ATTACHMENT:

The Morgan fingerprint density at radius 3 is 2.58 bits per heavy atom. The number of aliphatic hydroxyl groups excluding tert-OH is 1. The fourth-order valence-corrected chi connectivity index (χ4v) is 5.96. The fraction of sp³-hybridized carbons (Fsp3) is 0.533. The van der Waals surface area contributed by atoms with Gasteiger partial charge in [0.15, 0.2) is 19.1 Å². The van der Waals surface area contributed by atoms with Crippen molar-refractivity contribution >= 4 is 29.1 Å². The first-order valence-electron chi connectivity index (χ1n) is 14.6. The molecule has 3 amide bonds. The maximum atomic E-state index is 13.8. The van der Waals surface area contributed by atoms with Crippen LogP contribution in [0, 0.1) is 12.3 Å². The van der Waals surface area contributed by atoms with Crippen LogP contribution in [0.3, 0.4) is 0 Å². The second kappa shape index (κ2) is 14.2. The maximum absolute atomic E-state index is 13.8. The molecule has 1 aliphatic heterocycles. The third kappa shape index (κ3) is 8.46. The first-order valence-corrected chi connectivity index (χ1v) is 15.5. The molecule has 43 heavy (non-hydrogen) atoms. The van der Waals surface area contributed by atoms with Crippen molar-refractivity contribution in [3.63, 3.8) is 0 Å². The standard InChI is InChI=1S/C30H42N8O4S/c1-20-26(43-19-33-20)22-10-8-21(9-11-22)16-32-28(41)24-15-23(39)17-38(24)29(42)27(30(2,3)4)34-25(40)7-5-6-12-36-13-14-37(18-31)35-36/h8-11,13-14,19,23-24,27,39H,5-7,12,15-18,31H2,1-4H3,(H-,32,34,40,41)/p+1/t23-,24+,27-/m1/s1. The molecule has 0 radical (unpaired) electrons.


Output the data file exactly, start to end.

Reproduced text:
The Morgan fingerprint density at radius 3 is 2.58 bits per heavy atom. The number of aliphatic hydroxyl groups excluding tert-OH is 1. The fourth-order valence-corrected chi connectivity index (χ4v) is 5.96. The fraction of sp³-hybridized carbons (Fsp3) is 0.533. The van der Waals surface area contributed by atoms with Gasteiger partial charge in [0.15, 0.2) is 19.1 Å². The van der Waals surface area contributed by atoms with Crippen molar-refractivity contribution >= 4 is 29.1 Å². The first-order valence-electron chi connectivity index (χ1n) is 14.6. The molecule has 3 amide bonds. The maximum atomic E-state index is 13.8. The van der Waals surface area contributed by atoms with Crippen LogP contribution in [0, 0.1) is 12.3 Å². The van der Waals surface area contributed by atoms with Crippen LogP contribution in [0.3, 0.4) is 0 Å². The second kappa shape index (κ2) is 14.2. The maximum absolute atomic E-state index is 13.8. The molecule has 1 aliphatic heterocycles. The third kappa shape index (κ3) is 8.46. The first-order valence-corrected chi connectivity index (χ1v) is 15.5. The molecule has 43 heavy (non-hydrogen) atoms. The van der Waals surface area contributed by atoms with Crippen molar-refractivity contribution in [3.63, 3.8) is 0 Å². The standard InChI is InChI=1S/C30H42N8O4S/c1-20-26(43-19-33-20)22-10-8-21(9-11-22)16-32-28(41)24-15-23(39)17-38(24)29(42)27(30(2,3)4)34-25(40)7-5-6-12-36-13-14-37(18-31)35-36/h8-11,13-14,19,23-24,27,39H,5-7,12,15-18,31H2,1-4H3,(H-,32,34,40,41)/p+1/t23-,24+,27-/m1/s1. The molecule has 0 radical (unpaired) electrons.